276477 Improve Acetyl-CoA Level in Baker's Yeast
Acetyl CoA is an important precursor for many valuable compounds, and participates in the biosynthesis of fatty acids and many amino acids. Acetyl-CoA can be generated from pyruvate or acetate. In this project, we aim to examine the over-expression effect of several upstream rate-controlling enzymes on acetyl-CoA synthesis in Saccharomyces cerevisiae.
In yeast, cytosolic pyruvate is converted into cytosolic acetyl-CoA with the help of pyruvate decarboxylase, cytosolic acetaldehyde dehydrogenase, and acetyl-CoA synthase. In order to increase the acetyl-CoA level in yeast, we first tried to enhance the CoA level by over-expressing pantothenate kinase (Pank), a key regulatory enzyme in CoA biosynthesis in both prokaryotes and eukaryotes. Acetyl-coenzyme A synthetase (ACS) can catalyze the formation of acetyl-CoA from acetate and acetaldehyde dehydrogenase (ALD) is able to enhance the carbon flux into pyruvate dehydrogenase. Hence, we have over-expressed PanK, ACS, and ALD to increase the acetyl-CoA level in yeast. We have identified the gene sequences from the yeast strain, amplified them with PCR, and cloned them to 2-micron yeast expression plasmids with the fusion of GAL1 promoter and terminator. The recombinant plasmids were transferred into Saccharomyces cerevisiae BY4742. The cell lysate samples from the engineered yeast strains were analyzed by HPLC. We found that the amount of acetyl–CoA amount had been increased by two fold with the overexpression of PanK, compared to the control, but not with the overexpression of ACS alone.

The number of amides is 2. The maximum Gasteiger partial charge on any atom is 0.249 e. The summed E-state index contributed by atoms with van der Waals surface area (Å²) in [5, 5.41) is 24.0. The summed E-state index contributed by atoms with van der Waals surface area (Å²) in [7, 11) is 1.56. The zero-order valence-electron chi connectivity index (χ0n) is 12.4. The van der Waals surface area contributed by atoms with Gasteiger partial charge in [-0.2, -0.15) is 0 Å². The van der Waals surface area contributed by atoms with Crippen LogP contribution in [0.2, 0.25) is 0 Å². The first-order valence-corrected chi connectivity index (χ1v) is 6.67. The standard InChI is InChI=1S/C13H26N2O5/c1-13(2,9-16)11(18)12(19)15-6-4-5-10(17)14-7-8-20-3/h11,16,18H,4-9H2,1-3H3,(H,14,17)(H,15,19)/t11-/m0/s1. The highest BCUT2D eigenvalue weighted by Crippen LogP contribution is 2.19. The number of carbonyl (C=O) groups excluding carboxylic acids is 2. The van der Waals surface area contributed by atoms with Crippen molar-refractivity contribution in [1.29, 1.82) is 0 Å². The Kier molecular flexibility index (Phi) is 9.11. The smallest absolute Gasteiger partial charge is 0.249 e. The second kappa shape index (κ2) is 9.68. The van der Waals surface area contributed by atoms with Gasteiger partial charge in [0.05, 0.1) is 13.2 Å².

See more of this Group/Topical: Food, Pharmaceutical & Bioengineering Division - See also TI: Comprehensive Quality by Design in Pharmaceutical Development and Manufacture